Did you know there’s a great new(ish) print magazine about Chinese food and Chinese food only? The Cleaver Quarterly comes out of Beijing, but it’s written in English, because, as the founders note, Chinese food is a global phenomenon. I am happy and proud to be included in Issue #4, which just came out. The editors take a wide view of Chinese cuisines and culture, which means they published my quite long, very personal and slightly political essay about my daughter’s first trip back to her village in China since her...

Chengdu Challenge #17: Chongqing Chicken With Chilies (La Zi Ji)

Hot Chicken~~ Below is a photo of the very first plate of Chongqing chicken—sometimes called la zi ji, or just chicken with chilies—I ever had. It was in Chengdu in 2007, in a famous, upscale restaurant. When the server put it down on the table, my husband and I broke into nervous laughter as we saw chunks of fried chicken sitting under an avalanche of dried chili peppers. If we were sweating now, we thought, wait until we try to polish this dish off so as not to embarrass ourselves...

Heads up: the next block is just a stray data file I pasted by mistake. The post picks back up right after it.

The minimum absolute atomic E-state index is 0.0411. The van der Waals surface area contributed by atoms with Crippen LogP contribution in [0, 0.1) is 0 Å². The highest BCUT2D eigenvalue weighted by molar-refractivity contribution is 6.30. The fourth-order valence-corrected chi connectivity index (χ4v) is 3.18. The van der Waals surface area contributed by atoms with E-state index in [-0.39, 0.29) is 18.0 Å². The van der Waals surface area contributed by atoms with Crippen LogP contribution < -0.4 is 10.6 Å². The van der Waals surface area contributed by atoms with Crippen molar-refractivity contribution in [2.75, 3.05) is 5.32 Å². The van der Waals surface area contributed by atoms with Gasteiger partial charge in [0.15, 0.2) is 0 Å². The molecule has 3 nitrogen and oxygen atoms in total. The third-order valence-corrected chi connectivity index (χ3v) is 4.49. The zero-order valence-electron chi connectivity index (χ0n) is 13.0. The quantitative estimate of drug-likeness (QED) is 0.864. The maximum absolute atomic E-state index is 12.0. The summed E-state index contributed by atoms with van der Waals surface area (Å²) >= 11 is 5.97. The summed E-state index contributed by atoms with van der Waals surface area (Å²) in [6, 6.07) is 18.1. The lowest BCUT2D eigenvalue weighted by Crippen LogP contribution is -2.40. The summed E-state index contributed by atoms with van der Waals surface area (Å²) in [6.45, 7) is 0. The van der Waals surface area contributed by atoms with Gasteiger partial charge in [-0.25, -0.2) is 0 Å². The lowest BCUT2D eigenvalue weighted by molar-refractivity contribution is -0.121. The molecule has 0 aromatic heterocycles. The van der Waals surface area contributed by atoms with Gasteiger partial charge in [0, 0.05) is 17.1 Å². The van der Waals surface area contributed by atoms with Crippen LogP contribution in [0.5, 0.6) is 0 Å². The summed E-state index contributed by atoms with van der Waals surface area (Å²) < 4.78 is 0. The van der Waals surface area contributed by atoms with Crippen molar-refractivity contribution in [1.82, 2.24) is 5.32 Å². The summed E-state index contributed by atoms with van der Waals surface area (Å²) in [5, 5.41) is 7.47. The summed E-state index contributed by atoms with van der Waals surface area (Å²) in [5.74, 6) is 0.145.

OMG, We’re a Finalist!: Please Vote for Us in Saveur Blog Awards

One More Vote! Thanks so much to all of you who made time to nominate us for the Saveur Blog Awards 2015. Based on your nominations and the editors’ judgement, The Mala Project is one of six finalists in the BEST NEW VOICE category. Saveur is the preeminent magazine covering international cuisines, and I am thrilled and honored to be included by them in a field narrowed down from 50,000 submissions. The exposure from being a finalist will help tremendously in spreading the word about The Mala Project, but of course it wouldn’t...

Chengdu Challenge #16: Dry-Fried Green Beans (Gan Bian Si Ji Dou)

Old-School vs. New~~ Yes, I know it seems wrong to deep-fry green vegetables, but oh, it tastes so right. Gan bian si ji dou actually means dry-fried green beans, but almost everyone nowadays quickly deep-fries them. That’s how the Sichuan Higher Institute of Cuisine teaches the dish, and that’s how I’ve always done it. But when I was researching the dish, I found that the recipe for gan bian si ji dou in Mrs. Chiang’s Szechwan Cookbook calls for dry-frying the green beans the old-school way, for more than two...

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Do you love Sichuan food and cooking as much as we do?

Subscribe to our newsletter to receive notice of new recipes and articles from the blog as well as occasional news and promotions from The Mala Market, our Sichuan specialty food shop. (An average of two emails total per month.)

 

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Thank you!

Taylor & Fong Chong